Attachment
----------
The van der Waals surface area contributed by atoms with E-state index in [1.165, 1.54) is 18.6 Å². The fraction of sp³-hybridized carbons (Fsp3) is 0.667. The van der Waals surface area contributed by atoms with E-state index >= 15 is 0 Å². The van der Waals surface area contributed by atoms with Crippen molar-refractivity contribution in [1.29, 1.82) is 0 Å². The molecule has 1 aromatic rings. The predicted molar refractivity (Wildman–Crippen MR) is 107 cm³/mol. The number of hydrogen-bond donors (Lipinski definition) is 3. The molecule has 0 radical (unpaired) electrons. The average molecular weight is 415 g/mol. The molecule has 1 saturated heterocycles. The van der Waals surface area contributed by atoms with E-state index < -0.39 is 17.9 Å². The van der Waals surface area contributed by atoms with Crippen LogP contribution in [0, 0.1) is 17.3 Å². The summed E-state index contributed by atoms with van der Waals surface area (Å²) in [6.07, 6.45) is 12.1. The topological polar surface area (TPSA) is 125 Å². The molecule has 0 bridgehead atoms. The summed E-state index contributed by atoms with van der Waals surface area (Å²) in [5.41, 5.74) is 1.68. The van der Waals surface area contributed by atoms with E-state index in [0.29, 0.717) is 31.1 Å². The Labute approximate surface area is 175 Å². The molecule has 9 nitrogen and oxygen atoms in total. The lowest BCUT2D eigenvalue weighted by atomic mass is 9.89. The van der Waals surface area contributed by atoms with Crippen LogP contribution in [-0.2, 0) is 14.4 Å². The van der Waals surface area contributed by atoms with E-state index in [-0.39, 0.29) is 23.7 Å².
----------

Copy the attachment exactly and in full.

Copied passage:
The van der Waals surface area contributed by atoms with E-state index in [1.165, 1.54) is 18.6 Å². The fraction of sp³-hybridized carbons (Fsp3) is 0.667. The van der Waals surface area contributed by atoms with E-state index >= 15 is 0 Å². The van der Waals surface area contributed by atoms with Crippen molar-refractivity contribution in [1.29, 1.82) is 0 Å². The molecule has 1 aromatic rings. The predicted molar refractivity (Wildman–Crippen MR) is 107 cm³/mol. The number of hydrogen-bond donors (Lipinski definition) is 3. The molecule has 0 radical (unpaired) electrons. The average molecular weight is 415 g/mol. The molecule has 1 saturated heterocycles. The van der Waals surface area contributed by atoms with E-state index < -0.39 is 17.9 Å². The van der Waals surface area contributed by atoms with Crippen LogP contribution in [0, 0.1) is 17.3 Å². The summed E-state index contributed by atoms with van der Waals surface area (Å²) in [6.07, 6.45) is 12.1. The topological polar surface area (TPSA) is 125 Å². The molecule has 0 bridgehead atoms. The summed E-state index contributed by atoms with van der Waals surface area (Å²) in [5.41, 5.74) is 1.68. The van der Waals surface area contributed by atoms with E-state index in [0.29, 0.717) is 31.1 Å². The Labute approximate surface area is 175 Å². The molecule has 9 nitrogen and oxygen atoms in total. The lowest BCUT2D eigenvalue weighted by atomic mass is 9.89. The van der Waals surface area contributed by atoms with Crippen LogP contribution in [-0.2, 0) is 14.4 Å². The van der Waals surface area contributed by atoms with E-state index in [-0.39, 0.29) is 23.7 Å².